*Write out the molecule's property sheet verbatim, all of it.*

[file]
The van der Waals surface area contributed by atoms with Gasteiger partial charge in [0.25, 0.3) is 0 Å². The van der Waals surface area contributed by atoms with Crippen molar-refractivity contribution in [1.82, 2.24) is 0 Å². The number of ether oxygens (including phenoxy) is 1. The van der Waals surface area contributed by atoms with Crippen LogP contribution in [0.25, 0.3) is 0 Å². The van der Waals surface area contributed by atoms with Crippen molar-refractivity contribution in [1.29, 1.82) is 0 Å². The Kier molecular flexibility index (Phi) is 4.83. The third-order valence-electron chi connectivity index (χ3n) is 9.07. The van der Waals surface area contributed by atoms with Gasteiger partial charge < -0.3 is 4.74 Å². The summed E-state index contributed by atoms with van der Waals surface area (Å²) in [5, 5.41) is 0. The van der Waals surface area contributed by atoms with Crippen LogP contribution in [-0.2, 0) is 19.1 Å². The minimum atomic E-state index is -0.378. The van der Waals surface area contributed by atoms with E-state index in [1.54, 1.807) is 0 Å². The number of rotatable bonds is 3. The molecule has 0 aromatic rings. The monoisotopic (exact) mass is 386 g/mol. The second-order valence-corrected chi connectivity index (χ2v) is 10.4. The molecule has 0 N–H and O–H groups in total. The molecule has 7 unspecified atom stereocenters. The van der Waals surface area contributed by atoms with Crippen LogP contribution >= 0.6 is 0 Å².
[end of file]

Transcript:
The van der Waals surface area contributed by atoms with Gasteiger partial charge in [0.25, 0.3) is 0 Å². The van der Waals surface area contributed by atoms with Crippen molar-refractivity contribution in [1.82, 2.24) is 0 Å². The number of ether oxygens (including phenoxy) is 1. The van der Waals surface area contributed by atoms with Crippen LogP contribution in [0.25, 0.3) is 0 Å². The van der Waals surface area contributed by atoms with Crippen molar-refractivity contribution in [1.29, 1.82) is 0 Å². The Kier molecular flexibility index (Phi) is 4.83. The third-order valence-electron chi connectivity index (χ3n) is 9.07. The van der Waals surface area contributed by atoms with Gasteiger partial charge < -0.3 is 4.74 Å². The summed E-state index contributed by atoms with van der Waals surface area (Å²) in [5, 5.41) is 0. The van der Waals surface area contributed by atoms with Crippen LogP contribution in [-0.2, 0) is 19.1 Å². The minimum atomic E-state index is -0.378. The van der Waals surface area contributed by atoms with E-state index in [1.54, 1.807) is 0 Å². The number of rotatable bonds is 3. The molecule has 0 aromatic rings. The monoisotopic (exact) mass is 386 g/mol. The second-order valence-corrected chi connectivity index (χ2v) is 10.4. The molecule has 0 N–H and O–H groups in total. The molecule has 7 unspecified atom stereocenters. The van der Waals surface area contributed by atoms with Crippen LogP contribution >= 0.6 is 0 Å².